I know I’ve been gone forever, and I can’t promise I’m back for long, but I couldn’t resist commenting on TW drama Pursuit of Happiness (愛的生存之道), which ended just last week. How could I not, considering that this came from the same production team who did one of my most beloved TW dramas ever, In Time With You?
Quick drama description: 30-something old woman, Ji An Lei (Sonia Sui), is a successful career woman, scared of being single forever and dying alone, and carries a flame for her ex-boyfriend, who is back with a new girlfriend. And she gets a new roommate (Tony Yang), who happens to like that said new girlfriend. Sparks fly.
Obviously this drama copies a lot from ITWY, which had a winning formula, so why change it? They’ve got the successful career woman who is worried about not getting married off / being alone forever. They’ve got the nice understanding guy who has great chemistry with the career woman. They’ve got the ex-boyfriend who’s back. They also have the same wonderful visuals and contemplative tone and narrative format. And, !! SPOILER ALERT !! she ends up with Tony’s character, Huang Yi Kang, AKA nice understanding guy who’s been there all along.
With these elements in place, Pursuit of Happiness started off strong. I was delighted by the same tone, and somewhat more casual storytelling and pacing, as well as the realistic, fresh tone of the drama. Unfortunately, that got old pretty fast, when, after several episodes, the drama continued to plod along at a snail’s pace with little new conflict, plot development or movement.
Fundamentally, they were missing a lot of elements that made ITWY so winning. For one, they seem to have only taken a page from the frustrating half of ITWY, when it kept dragging and dragging for no reason and little conflict.
Also, they seemed to spend way too much time with Ji An Lei scheming to get her ex-boyfriend back. She would try, it would fail, and then she’d decide she was fine with that, and then her friends would tell her to win him back, and she’d try again. It was a vicious cycle that didn’t end for episodes and episodes, and I was annoyed that she was so indecisive. We the viewers don’t need to see her make that decision twice. And then her reason for pushing Huang Yi Kang away also didn’t make sense. I couldn’t fundamentally grasp why she was rejecting him, and then why she suddenly accepted him.
Unfortunately, the drama also lost points for realism, especially at the end. Granted ITWY wasn’t 100% realistic all the time (i.e. plane crash) and they did have some cop out narrative decisions, but it became a glaring problem in Pursuit of Happiness. Everything became so easy for the couple at the end, and all the problems they were facing for 12 episodes suddenly just got resolved. Which only makes those problems seem even more inconsequential. And then what about all the lovers that suddenly came out of the woodwork at the end? Like Peter? And An Lei’s coworker? Did they suddenly not matter? Too many loose ends. Oh, and what was it with He Wei Ting suddenly learning how to cook and opening a restaurant? I think that takes years and years, not just a few months.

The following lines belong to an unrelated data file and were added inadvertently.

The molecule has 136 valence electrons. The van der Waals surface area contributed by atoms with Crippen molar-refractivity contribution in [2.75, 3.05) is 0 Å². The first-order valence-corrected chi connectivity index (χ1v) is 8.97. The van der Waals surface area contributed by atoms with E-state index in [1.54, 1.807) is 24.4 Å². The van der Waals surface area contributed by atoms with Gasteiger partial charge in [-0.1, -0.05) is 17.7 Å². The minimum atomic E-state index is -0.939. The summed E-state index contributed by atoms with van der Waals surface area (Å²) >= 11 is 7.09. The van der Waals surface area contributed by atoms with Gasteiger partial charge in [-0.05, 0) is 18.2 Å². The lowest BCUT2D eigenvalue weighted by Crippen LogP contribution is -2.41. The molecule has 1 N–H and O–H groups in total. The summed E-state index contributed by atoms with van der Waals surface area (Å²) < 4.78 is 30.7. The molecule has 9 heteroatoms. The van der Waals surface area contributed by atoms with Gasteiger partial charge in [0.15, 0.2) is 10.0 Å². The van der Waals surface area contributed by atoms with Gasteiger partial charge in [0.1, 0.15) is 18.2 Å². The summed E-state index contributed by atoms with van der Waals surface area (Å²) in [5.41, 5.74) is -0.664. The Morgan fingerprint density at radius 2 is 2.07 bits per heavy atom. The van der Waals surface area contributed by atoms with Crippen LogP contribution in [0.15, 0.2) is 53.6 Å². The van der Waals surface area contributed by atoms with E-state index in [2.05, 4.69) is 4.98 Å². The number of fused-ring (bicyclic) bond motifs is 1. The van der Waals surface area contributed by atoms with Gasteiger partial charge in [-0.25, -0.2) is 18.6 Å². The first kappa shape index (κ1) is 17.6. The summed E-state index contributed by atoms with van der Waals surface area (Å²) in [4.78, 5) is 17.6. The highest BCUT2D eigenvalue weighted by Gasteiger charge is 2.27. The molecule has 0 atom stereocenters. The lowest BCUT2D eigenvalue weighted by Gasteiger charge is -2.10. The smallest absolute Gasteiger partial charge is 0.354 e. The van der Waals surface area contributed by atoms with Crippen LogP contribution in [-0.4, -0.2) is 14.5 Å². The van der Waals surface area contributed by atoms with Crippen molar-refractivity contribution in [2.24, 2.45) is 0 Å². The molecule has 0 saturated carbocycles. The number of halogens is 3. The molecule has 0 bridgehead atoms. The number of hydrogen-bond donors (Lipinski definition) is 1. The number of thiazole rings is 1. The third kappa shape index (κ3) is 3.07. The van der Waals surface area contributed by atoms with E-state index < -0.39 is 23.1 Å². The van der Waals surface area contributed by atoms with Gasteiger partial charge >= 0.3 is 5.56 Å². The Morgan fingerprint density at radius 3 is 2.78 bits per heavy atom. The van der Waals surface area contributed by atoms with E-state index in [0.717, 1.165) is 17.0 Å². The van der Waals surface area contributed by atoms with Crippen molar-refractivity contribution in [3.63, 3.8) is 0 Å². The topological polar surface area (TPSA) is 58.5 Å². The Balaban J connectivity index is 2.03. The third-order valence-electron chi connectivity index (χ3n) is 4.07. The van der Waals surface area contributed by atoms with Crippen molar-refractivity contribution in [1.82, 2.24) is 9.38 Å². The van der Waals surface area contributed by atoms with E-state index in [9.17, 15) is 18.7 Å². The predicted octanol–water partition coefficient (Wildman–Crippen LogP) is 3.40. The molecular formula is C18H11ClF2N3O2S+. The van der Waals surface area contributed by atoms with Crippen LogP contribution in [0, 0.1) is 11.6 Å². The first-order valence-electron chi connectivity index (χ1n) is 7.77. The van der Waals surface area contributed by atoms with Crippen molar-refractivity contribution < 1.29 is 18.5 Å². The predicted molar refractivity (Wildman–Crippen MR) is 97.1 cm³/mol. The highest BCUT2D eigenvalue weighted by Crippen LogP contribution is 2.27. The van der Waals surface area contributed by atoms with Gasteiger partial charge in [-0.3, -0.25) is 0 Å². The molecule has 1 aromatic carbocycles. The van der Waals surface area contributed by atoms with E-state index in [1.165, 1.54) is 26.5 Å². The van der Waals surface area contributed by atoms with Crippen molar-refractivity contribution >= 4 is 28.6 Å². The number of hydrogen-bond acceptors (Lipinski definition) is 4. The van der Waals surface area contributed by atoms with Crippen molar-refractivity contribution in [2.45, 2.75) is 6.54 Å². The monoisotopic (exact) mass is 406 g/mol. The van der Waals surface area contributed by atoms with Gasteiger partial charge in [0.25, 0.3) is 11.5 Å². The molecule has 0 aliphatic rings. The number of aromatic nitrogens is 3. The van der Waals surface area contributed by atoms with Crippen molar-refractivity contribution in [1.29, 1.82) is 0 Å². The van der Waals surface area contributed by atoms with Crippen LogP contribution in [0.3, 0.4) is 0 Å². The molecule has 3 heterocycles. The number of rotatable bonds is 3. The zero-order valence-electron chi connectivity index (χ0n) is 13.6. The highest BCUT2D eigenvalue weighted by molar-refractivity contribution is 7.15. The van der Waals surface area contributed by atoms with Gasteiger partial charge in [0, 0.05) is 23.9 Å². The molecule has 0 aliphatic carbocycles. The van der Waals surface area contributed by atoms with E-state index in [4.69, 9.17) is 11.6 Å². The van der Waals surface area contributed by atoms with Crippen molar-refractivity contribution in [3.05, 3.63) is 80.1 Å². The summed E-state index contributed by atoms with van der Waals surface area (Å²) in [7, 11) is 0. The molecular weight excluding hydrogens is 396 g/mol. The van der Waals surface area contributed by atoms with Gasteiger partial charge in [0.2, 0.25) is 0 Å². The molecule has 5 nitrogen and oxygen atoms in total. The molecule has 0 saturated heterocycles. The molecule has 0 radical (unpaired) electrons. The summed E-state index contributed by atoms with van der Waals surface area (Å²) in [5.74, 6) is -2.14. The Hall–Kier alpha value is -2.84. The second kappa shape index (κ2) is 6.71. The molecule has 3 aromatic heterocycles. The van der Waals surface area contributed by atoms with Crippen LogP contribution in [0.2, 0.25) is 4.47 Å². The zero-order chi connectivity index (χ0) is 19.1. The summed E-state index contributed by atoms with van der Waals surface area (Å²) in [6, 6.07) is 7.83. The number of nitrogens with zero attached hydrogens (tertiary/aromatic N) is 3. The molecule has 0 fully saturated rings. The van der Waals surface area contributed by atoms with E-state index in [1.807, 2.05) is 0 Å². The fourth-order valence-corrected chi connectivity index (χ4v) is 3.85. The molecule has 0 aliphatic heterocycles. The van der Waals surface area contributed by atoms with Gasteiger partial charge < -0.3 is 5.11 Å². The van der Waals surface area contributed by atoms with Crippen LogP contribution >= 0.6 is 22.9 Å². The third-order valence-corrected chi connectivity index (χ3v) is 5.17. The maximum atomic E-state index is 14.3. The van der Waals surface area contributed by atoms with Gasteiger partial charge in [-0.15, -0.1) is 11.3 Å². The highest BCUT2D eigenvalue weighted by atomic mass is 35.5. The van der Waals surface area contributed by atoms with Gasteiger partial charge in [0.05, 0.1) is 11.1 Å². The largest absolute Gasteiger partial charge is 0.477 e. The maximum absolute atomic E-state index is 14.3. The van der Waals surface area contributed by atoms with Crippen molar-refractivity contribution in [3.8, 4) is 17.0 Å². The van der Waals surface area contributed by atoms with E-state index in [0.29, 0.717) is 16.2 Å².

The side characters, like in ITWY, were also unnecessary and annoying. I was thrilled they didn’t make Helen your standard mean second lead who stole her boyfriend away, but another human girl who had every right to fall in love with and date An Lei’s ex-boyfriend. What I didn’t like was the way they made He Wei Ting a whiny crybaby, and found the entire father disapproval thing to be way too drawn out, contrived, and frankly boring.
Furthermore, the lack of Director Winnie showed here. I felt like a lot of the flashbacks were repetitive and unnecessary, rather than adding to the scene as in ITWY. Plus so many scenes were filmed so slowly, with the camera zooming in slowly on some consequential scenes. Just too much filler. Pretty filler, yes. But filler nonetheless.
Where this drama did shine, like in ITWY, was in its portrayal of friendship. I loved the way they portrayed the three girls’ friendship, being there for their friend when she needed it, and yet all still having their own lives. I did find it a bit disappointing, though not wholly unexpected, that in the end, the message seemed to be that deep down all women are craving that settled, married relationship. When An Lei’s happily single friend started having all that drama, I not only felt it was contrived, but I was upset that the right route seemed to be the same for everyone. I mean, just because I crave what An Lei craves, doesn’t mean everyone does, does it?
Also, the steamy car scene with Tony and Sonia was really great. Finally, a semblance of adult relationships in dramas. Yes, adults have sex. I thought the drama did it very tastefully as well, and their chemistry was smoking. Kudos to Tony and Sonia for their hard work – I know Sonia looked super nervous in the BTS and have to give her mad props.
I also want to give Sonia credit where it’s due, and it’s definitely due here. She’s improved by leaps and bounds since I last saw her in PS Man, where I hated her and her character. Here, her expressions are realistic and I found myself rooting for her character. Her acting was nuanced (despite the poor writing decisions).
The OST was great here too, but not to the same meaningful level as in ITWY (BOLIN!!). But it was tasteful and lovely, and paired well with the mood of the drama. I’ve embedded some of them below. I definitely think music is one of the strongest points in this production team. Take a listen!
Ultimately, however, I was disappointed by the drama. It has so much potential, but was lost in the poor writing and editing choices. Too little plot dragged for too long with poor groundings. Just check out the steamy car scene and then I think you’re good.
我在哪裡 (I’m There) – 吳汶芳
反正我是愛了 (Anyway, I’m in Love) – Aggie Hsieh
空蕩 (Empty) – Tony Yang
死心眼 (Obstinate) – Aggie Hsieh (also the ending theme song)